The SDHC is also submitting a joint application with Wakeland Housing and Development Corp. for $5 million in Homekey funds to purchase a 13-unit apartment building in Ocean Beach.
By adding funding to the pot, the county’s Board of Supervisors hopes to boost the appeal of San Diego’s application for Homekey funding.
How Project Homekey works
The state’s Homekey funding is designated for quick housing projects that address homelessness. Projects awarded funding must be completed within 12 months, with full occupancy reached by 15 months.
The program almost exclusively funds hotel conversions, with 91 percent of grant funding put to such projects.
In the first round of Homekey funding, San Diego was granted $37.7 million, which it put toward purchasing vacant hotels to create 332 homes between the Valley Vista and the Kearny Vista apartment complexes. The hotels cost $67 million and $39.5 million, respectively, and local funds covered the gap.
The city is still in the process of spending its $11.8 million in round two funding, for a 42-home project known as PATH Villas in El Cerrito. The county contributed $11 million, and the city contributed $2 million.
Statewide, the program has created 7,100 housing units at 108 separate project sites, using $2.25 billion in funding. That number does not include matching funds contributed by local municipalities.
Including this year’s budget, the state has allocated $3.5 billion in grants.
Because projects often utilize a mixture of Homekey grant funding, county, and city funds, it is difficult to discern exactly how much each unit costs.
In San Diego’s first hotel rehabilitation projects, the cost-per-unit averaged at $311,500. This third-round proposal carries a higher per-unit cost of $383,000, largely because the Ramada Inn property’s units do not include kitchenettes, and therefore will cost $469,000 per unit to convert.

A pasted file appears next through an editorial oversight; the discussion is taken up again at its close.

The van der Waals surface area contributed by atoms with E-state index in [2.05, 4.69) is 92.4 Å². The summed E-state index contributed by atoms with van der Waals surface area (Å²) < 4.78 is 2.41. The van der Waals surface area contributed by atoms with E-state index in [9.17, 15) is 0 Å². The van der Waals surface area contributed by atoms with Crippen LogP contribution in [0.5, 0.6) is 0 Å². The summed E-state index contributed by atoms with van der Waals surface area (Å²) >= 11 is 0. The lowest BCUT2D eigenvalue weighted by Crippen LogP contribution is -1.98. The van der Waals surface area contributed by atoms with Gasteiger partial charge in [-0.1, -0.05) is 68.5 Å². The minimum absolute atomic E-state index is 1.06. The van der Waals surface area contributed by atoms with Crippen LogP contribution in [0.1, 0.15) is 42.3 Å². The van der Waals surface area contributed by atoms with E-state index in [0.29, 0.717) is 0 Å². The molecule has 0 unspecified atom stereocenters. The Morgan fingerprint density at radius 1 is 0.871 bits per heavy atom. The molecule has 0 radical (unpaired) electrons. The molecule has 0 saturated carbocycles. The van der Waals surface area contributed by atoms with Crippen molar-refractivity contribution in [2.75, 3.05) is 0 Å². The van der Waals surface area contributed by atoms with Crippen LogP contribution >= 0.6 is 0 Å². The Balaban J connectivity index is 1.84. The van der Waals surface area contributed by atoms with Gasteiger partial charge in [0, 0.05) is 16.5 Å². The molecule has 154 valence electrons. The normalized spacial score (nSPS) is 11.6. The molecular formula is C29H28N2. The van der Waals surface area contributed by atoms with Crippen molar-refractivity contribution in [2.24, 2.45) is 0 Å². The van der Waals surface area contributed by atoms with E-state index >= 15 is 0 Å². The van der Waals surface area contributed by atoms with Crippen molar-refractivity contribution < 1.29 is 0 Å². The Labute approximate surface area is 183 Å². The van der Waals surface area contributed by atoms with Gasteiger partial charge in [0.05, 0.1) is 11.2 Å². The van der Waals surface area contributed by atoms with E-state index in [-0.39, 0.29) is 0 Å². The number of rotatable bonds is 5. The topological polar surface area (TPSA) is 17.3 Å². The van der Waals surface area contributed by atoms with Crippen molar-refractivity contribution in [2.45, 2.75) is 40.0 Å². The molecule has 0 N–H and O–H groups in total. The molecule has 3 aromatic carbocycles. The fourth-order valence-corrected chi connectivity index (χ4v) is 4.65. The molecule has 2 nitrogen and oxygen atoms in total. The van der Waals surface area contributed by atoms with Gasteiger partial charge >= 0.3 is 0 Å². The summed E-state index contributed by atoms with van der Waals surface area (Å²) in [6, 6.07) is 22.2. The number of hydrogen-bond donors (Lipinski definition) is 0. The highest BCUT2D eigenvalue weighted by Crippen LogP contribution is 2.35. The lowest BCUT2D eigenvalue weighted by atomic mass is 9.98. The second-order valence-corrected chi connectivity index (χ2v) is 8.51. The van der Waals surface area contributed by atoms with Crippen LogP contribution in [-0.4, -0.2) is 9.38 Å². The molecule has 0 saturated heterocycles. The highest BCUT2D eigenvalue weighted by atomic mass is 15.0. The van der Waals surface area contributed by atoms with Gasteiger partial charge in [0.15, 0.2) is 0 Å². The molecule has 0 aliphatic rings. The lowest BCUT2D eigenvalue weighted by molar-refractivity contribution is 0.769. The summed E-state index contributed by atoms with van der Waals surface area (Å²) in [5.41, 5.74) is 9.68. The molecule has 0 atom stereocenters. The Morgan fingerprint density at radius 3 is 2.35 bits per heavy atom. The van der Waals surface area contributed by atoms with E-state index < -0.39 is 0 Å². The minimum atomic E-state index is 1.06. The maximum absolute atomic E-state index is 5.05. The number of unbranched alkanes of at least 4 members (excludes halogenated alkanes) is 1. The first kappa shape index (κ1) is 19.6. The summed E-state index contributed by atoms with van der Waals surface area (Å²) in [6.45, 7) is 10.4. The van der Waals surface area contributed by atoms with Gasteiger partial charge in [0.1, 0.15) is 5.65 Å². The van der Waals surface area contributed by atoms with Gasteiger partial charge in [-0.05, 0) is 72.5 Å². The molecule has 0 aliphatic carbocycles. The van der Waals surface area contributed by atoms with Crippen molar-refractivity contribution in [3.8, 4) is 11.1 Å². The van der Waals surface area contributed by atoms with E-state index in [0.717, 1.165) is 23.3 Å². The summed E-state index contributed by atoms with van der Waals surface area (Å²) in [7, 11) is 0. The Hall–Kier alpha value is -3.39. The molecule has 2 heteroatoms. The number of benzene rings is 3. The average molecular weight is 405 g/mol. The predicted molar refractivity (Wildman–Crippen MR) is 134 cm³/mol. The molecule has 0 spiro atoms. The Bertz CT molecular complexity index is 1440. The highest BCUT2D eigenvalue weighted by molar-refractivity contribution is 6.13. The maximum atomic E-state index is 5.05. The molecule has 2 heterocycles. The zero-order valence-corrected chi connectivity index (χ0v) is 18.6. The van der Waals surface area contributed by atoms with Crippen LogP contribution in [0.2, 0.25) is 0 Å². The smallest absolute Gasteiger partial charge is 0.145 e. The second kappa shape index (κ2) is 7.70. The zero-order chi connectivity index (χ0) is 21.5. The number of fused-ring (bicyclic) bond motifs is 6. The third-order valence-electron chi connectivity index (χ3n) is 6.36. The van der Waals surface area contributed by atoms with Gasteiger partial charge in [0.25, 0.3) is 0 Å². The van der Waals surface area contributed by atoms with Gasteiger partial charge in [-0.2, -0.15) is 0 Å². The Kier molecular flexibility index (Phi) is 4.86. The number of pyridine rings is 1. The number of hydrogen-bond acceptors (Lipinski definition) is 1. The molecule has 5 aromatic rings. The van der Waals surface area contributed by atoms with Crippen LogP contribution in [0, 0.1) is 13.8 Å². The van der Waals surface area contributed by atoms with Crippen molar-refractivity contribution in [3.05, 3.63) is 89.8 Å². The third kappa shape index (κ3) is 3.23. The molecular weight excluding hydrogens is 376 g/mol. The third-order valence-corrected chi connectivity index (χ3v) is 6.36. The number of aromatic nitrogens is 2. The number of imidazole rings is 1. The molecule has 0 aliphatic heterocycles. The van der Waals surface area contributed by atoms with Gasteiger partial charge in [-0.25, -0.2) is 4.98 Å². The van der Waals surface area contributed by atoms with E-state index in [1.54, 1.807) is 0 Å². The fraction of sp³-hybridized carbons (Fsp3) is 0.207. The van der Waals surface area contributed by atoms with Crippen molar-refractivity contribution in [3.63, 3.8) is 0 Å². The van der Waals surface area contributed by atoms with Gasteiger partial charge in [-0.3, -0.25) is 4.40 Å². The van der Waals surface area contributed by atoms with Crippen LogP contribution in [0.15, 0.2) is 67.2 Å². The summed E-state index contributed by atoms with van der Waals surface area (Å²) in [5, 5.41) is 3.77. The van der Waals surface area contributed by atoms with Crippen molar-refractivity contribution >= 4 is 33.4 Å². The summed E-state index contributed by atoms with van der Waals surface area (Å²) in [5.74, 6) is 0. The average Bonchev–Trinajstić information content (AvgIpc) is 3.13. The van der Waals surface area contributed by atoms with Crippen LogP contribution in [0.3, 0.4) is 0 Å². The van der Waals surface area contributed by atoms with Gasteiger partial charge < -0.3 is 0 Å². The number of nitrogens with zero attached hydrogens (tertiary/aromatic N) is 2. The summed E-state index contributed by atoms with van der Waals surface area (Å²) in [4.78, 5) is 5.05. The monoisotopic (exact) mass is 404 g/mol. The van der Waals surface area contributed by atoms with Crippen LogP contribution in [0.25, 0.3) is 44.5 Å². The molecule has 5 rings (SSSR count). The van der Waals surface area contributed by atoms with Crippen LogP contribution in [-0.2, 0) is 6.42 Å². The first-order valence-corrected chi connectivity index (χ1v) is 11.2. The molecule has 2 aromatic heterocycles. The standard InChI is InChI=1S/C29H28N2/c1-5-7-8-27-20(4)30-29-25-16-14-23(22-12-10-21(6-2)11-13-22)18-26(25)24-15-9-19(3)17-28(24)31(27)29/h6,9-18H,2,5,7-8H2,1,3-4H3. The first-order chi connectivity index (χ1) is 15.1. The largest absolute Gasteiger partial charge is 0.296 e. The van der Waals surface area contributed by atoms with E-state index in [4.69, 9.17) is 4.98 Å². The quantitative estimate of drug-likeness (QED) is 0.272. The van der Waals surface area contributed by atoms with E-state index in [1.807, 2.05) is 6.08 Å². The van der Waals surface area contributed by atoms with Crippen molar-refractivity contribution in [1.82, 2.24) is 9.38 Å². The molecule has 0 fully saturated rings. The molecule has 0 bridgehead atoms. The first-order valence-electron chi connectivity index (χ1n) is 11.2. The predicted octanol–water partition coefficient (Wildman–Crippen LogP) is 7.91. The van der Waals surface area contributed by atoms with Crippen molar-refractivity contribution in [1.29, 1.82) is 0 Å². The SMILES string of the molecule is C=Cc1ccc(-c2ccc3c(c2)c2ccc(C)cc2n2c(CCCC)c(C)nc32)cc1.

In contrast, it typically takes $500,000 to build a low-income housing unit from scratch in California, according to research from the Terner Center for Housing and Innovation at the University of California Berkeley.
Converting hotels into housing
Using hotels to create affordable housing took root in both California and New York during the pandemic, prompted in part by high-vacancy hotels as travel diminished. Its execution has yielded mixed results.
New York City allocated $100 million funding, but years later, hotels remain unconverted due to bureaucratic slog in the form of zoning regulations and restrictive building codes.
California, by contrast, invested $800 million in its first year of Homekey and was able to house 8,264 people with it. The state has been increasingly lifting barriers to construction in recent years to entice more units into its inventory-desperate housing market.
The debate now remains on whether the conversions are successful. After San Diego purchased and converted its first two hotels into housing for the homeless in 2020, the properties reported a high rate of resident deaths. In about a year, 10 residents died either at the complexes or at hospitals after sustaining injuries at home.
Some housing authorities say projects that cater to vulnerable populations will inevitably see higher mortality rates, while others criticize the number of case workers available at the converted hotel sites.
Meanwhile, rates of homelessness in California continue to rise, begging a classic, chicken-and-the-egg question: Is housing first not addressing the root cause of homelessness, or are there simply more homeless people than ever as San Diego’s cost of living continues to soar?